Operational & Social Change

There are many types of change. We shall look at operational change and social change that have a major impact on the success of change. Working on both simultaneously is key to successful change management within an organization. Operational change is the “what” and “how” part of doing business. It is considered to be more difficult since it usually comes along with a steep learning curve.

For instance, if an employee in an auto manufacturer uses a spanner to open and fit automobile parts manually, introducing advanced machinery will make it more difficult and is known as operational change. This is mainly because, instead of using their manual skill to complete the task, they now must learn how to operate new machinery, which could take time and can also be difficult to learn.

Social change is when the employee has to perform their tasks under a new set of different rules and is required to adhere to imposed work routines, like having to report to a supervisor as well as a manager. This is considered to be social change since it alters the perspective of the employee on the job.

It is important for organizations to know what type of change they are looking to bring and the steps that will be required to make sure that the change is carried out smoothly without any hiccups.

Resistance prevention

One of the most persistent issues that organisations are faced with is resistance to change, whether it is from employees or middle management. For successful change, organisations need to understand the true nature of resistance. More often than not, employees show more resistance to social change as compared to operational change, as in, the change in their human relationships, which accompanies the operational change. Making sure that blind spots in managing social change are covered ensures that employees are more comfortable with change.

Resistance response

It is up to management to make sure that they take concrete steps to deal with change resistance constructively by addressing staff attitudes along with the operational changes. Some of the steps that the management can take include empathizing with their employees instead of adopting a reactionary stance. Other effective ways of effective change management are to emphasize new standards of performance for employees and encourage them to use different approaches and think differently to what they are used to. It should also be mentioned here that change resistance can also be a red flag to the timing and direction of the desired operational or social change.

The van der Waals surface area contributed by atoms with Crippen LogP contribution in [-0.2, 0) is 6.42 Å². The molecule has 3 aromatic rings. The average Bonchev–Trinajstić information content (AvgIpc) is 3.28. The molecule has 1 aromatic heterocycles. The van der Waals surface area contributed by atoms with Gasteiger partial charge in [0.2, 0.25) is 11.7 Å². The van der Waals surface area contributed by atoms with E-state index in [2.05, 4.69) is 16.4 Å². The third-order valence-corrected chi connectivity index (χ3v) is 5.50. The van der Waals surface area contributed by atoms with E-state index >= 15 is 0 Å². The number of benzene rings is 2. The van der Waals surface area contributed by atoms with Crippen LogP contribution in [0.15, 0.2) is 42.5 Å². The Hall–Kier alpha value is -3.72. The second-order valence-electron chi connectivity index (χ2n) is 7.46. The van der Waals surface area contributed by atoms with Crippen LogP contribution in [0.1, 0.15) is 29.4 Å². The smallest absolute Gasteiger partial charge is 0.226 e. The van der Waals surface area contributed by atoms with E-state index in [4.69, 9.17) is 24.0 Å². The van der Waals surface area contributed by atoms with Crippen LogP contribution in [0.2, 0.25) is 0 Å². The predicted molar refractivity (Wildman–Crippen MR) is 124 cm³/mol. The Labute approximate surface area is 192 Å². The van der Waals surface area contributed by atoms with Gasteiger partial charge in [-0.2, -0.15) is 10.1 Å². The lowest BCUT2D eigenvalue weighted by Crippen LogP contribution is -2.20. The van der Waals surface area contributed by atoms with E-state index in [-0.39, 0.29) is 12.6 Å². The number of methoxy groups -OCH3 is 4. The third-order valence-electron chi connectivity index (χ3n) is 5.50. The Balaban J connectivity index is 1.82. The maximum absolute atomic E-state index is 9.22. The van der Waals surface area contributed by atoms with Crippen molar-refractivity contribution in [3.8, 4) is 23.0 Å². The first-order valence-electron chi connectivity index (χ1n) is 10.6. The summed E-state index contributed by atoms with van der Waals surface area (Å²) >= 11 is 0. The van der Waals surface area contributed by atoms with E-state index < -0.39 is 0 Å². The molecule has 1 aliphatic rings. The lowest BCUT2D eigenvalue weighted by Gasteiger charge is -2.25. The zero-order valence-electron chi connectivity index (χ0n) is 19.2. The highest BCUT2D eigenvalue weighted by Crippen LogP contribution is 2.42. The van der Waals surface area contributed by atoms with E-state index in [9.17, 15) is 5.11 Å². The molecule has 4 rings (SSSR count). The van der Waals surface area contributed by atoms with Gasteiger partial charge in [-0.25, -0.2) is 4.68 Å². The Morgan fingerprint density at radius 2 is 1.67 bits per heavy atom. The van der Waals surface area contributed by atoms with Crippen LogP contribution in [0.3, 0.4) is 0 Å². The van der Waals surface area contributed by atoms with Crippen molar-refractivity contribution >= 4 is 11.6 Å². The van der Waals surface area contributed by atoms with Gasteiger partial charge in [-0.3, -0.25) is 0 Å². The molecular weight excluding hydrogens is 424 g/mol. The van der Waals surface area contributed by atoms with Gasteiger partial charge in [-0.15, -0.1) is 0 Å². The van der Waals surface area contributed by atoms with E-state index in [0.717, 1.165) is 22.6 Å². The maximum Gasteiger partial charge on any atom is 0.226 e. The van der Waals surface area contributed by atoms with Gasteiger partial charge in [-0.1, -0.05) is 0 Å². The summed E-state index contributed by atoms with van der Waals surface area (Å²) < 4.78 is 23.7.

Overcome Resistance to Change

Regardless of how careful one is, there is always going to be resistance to change that management will have to deal with proactively. The following are some of the steps that management can take to overcome resistance to change.

Anticipating Change

Business readiness is a big part of managing change resistance. How can you identify exactly what change is going to bring along resistance or which groups within an organization are going to feel the urge to resist change?

Tactical employee surveys or focus groups can target groups within an organization and need to be done prior to developing and change management plan. Employee feedback should form the cornerstone for developing a plan to overcome the resistance to change.

Here are some key questions that can be asked.

  • How will the proposed change impact the individual or the work group? Will it cause a high level of disruption?
  • Are the people being impacted by this change, actively involved, and engaged?
  • Is the proposed changed being perceived as of little benefit to them or the work group?
  • Have the outcomes of the proposed changed been communicated adequately as relevant to them and their roles?
  • What are the cost and benefits of the proposed change to the people impacted?
  • Are there any unclear expectations around the proposed change?
  • Have all the negative impacts been considered, remediated, and communicated?

Involve Senior Management

Change is only possible when all who are impacted within an organization is on board. This includes the persons impacted by the change, and more importantly, senior executives. If you have to introduce a new software system, plan your project through the lens of the employees that have to use it, keeping in mind the learning curve that’s involved. Ensuring you have senior executive support is key, to spearheading positive social change.